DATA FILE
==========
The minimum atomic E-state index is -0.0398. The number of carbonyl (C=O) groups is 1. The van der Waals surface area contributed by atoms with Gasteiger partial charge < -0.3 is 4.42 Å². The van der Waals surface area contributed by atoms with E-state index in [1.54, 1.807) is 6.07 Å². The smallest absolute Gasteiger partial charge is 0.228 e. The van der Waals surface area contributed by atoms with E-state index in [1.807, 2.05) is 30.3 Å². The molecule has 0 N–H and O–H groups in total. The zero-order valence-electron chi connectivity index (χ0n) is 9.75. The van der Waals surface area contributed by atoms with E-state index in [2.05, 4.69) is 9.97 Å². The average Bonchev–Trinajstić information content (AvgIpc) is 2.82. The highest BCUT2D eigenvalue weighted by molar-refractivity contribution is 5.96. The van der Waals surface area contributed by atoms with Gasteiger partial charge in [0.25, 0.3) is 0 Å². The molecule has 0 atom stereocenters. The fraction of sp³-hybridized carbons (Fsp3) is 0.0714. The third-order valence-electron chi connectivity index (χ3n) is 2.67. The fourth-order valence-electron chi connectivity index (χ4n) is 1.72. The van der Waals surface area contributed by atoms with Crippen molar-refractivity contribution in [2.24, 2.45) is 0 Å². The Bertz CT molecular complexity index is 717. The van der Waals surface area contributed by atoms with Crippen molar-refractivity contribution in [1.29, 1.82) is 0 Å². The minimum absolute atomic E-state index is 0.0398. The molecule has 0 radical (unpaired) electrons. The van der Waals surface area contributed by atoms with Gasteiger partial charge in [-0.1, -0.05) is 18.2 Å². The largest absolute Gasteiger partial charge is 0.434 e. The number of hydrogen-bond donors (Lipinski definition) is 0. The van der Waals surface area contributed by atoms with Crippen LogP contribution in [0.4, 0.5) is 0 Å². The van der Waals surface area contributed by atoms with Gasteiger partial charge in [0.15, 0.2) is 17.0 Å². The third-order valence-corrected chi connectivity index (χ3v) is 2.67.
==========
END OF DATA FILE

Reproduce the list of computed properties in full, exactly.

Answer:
The minimum atomic E-state index is -0.0398. The number of carbonyl (C=O) groups is 1. The van der Waals surface area contributed by atoms with Gasteiger partial charge < -0.3 is 4.42 Å². The van der Waals surface area contributed by atoms with E-state index in [1.54, 1.807) is 6.07 Å². The smallest absolute Gasteiger partial charge is 0.228 e. The van der Waals surface area contributed by atoms with E-state index in [1.807, 2.05) is 30.3 Å². The molecule has 0 N–H and O–H groups in total. The zero-order valence-electron chi connectivity index (χ0n) is 9.75. The van der Waals surface area contributed by atoms with E-state index in [2.05, 4.69) is 9.97 Å². The average Bonchev–Trinajstić information content (AvgIpc) is 2.82. The highest BCUT2D eigenvalue weighted by molar-refractivity contribution is 5.96. The van der Waals surface area contributed by atoms with Gasteiger partial charge in [0.25, 0.3) is 0 Å². The molecule has 0 atom stereocenters. The fraction of sp³-hybridized carbons (Fsp3) is 0.0714. The third-order valence-electron chi connectivity index (χ3n) is 2.67. The fourth-order valence-electron chi connectivity index (χ4n) is 1.72. The van der Waals surface area contributed by atoms with Crippen molar-refractivity contribution in [2.24, 2.45) is 0 Å². The Bertz CT molecular complexity index is 717. The van der Waals surface area contributed by atoms with Crippen molar-refractivity contribution in [1.29, 1.82) is 0 Å². The minimum absolute atomic E-state index is 0.0398. The molecule has 0 radical (unpaired) electrons. The van der Waals surface area contributed by atoms with Gasteiger partial charge in [-0.1, -0.05) is 18.2 Å². The largest absolute Gasteiger partial charge is 0.434 e. The number of hydrogen-bond donors (Lipinski definition) is 0. The van der Waals surface area contributed by atoms with Crippen LogP contribution in [0.4, 0.5) is 0 Å². The van der Waals surface area contributed by atoms with Gasteiger partial charge in [0.15, 0.2) is 17.0 Å². The third-order valence-corrected chi connectivity index (χ3v) is 2.67.